In S5 E6 of The Crown, ca. 23m44s, Prince Philip (played by Jonathan Pryce) is shown eating with the handle of his knife resting on top of his hand, as opposed to 'inside', covered by his hand.

I consider this incorrect and unusual, and Debrett's agrees, calling it 'like a pen'.

Is this a 'goof', or an attention to detail of a true, surprising, quirk?

Prince Philip holding his knife 'like a pen'; the Queen holding hers correctly in The Crown

Prince Philip holding his knife 'like a pen'; the Queen holding hers correctly in The Crown.

  • I spotted that & declared to the room, "He's holding his knife like a bloody pencil. No Royal would do that!" …but I don't have a shred of evidence to back it up.
    – Tetsujin
    Dec 15, 2022 at 7:27
  • I wonder how many people outside of the UK understand “HRH” and “ER”. I don’t. Dec 15, 2022 at 17:03
  • @ToddWilcox - I wonder how many outside the UK would recognise the 'middle-class pencil-grip error' either. It's a definite faux-pas here, it marks you as 'fake posh', a pretender, and it predominates in the middle-class, neither the upper nor working classes ever do it that way. [i don't have time or energy to go through the whole UK historic class structure thing… but it's quite a delineator of behaviour patterns.] btw, Elizabeth Regina & His Royal Highness, standard abbreviations. [EIIR if you're being pedantic, looks better with a serif font]
    – Tetsujin
    Dec 15, 2022 at 18:24
  • 1
    FWIW: I've seen people (often old people) with arthritis in their fingers holding knives like this. This doesn't explain the youngest ones I've seen holding it that way though...
    – OldPadawan
    Dec 16, 2022 at 6:39
  • 1
    @Boots - that reasoning doesn't add up for me. I hold a pen like a pen all day, every day - it doesn't mean that's how I'd hold my knife. It is more likely that the surgeons were brought up in a middle class family & were taught wrongly from a young age.
    – Tetsujin
    Dec 16, 2022 at 12:03

1 Answer 1


I have to think this is an actor faux-pas.
I cannot imagine someone so steeped in 'manners and etiquette', brought up to know Debrett's inside and out, to ever get this wrong.
Without going into too much detail on British cultural heritage and the class system, the pencil grip is a middle class affectation, a poor copy of the correct method, seemingly originating in some mistaken belief that it was 'more delicate' therefore 'more proper'.

It is found culturally amusing by both the upper and working classes, neither of whom would ever use this grip.

I managed to find one photo of Prince Philip holding a dinner/butter knife. I'm aware one photo doesn't prove absolutely that was how he always held it, but unless someone can find another picture with the wrong grip, I'm going to stick with my opinion.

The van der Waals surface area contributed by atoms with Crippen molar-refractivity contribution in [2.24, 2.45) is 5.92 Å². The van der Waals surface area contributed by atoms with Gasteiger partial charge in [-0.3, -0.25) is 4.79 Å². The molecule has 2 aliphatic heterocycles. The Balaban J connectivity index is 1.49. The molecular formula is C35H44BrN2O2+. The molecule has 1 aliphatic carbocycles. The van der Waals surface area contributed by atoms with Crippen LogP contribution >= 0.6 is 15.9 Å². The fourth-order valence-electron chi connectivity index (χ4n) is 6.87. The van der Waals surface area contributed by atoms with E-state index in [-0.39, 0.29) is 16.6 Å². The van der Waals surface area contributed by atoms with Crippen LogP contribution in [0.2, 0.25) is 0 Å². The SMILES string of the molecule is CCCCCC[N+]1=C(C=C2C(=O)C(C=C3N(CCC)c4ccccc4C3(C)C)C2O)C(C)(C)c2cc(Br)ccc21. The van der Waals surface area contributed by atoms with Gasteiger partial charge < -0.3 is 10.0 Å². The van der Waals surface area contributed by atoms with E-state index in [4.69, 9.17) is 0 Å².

enter image description here

As to why no-one noticed it during production. This form of 'correctness' along with many other post-Victorian ideas, is losing ground as younger people tend to neither know nor care for such outmoded 'manners'.
By the time anyone spotted it, it may have been too late or deemed too unimportant to set aside a day for reshoots… or that no-one wanted to point this out to the actor as being a 'dead-giveaway, middle-class affectation'.

I realise, as I'm sitting here eating breakfast at my desk, that as it's egg on toast I'm using the 'correct' grip for both utensils.
If it had been a meal that required no cutting, I'd just swap hands and use my fork like a ladle - I'm not terribly precious about it all ;)

Late Edit:
I took up the challenge from steelersquirrel in comments below - find another instance he is seen to use the same grip. After quite some searching I got this, from Hysteria (2011). There are quite long scenes with the family eating, mainly with hands tantalisingly hidden behind other tableware or right on edge of frame, but I got this one clear shot where he is definitely using the same grip as 'Prince Philip'. It's a long enough shot to see him use this very distinctly. Oddly, towards the end of the shot you actually see him swap grip to the 'correct' method, right before a cut to another angle, using that correct grip again… then as we cut back to the first angle he is using the 'middle-class' grip once more. Continuity error ;)

Time stamp around 33:40 minutes if anyone want to check the whole scene

enter image description here

  • 2
    Hmmmm...it would be cool to see pics of Jonathan Pryce in a different movie or a separate pic using a knife in the same manner. Dec 17, 2022 at 14:42
  • 3
    @steelersquirrel - Good idea!! This took some finding… another movie playing a well-mannered gentleman, in Hysteria (2011). They seem to spend a remarkable amount of time eating… with hands tantalisingly behind other tableware or edge of frame. Eventually, I got one. Added to answer.
    – Tetsujin
    Dec 17, 2022 at 15:48
  • 2
    Nice one! I'd already accepted it, perfectly satisfied with the photo of the real Prince Philip, but this is now a fantastic answer, thank you! NB - heh, maybe the cameraman objected to his table manners more than the director :)
    – OJFord
    Dec 18, 2022 at 17:32

You must log in to answer this question.

Not the answer you're looking for? Browse other questions tagged .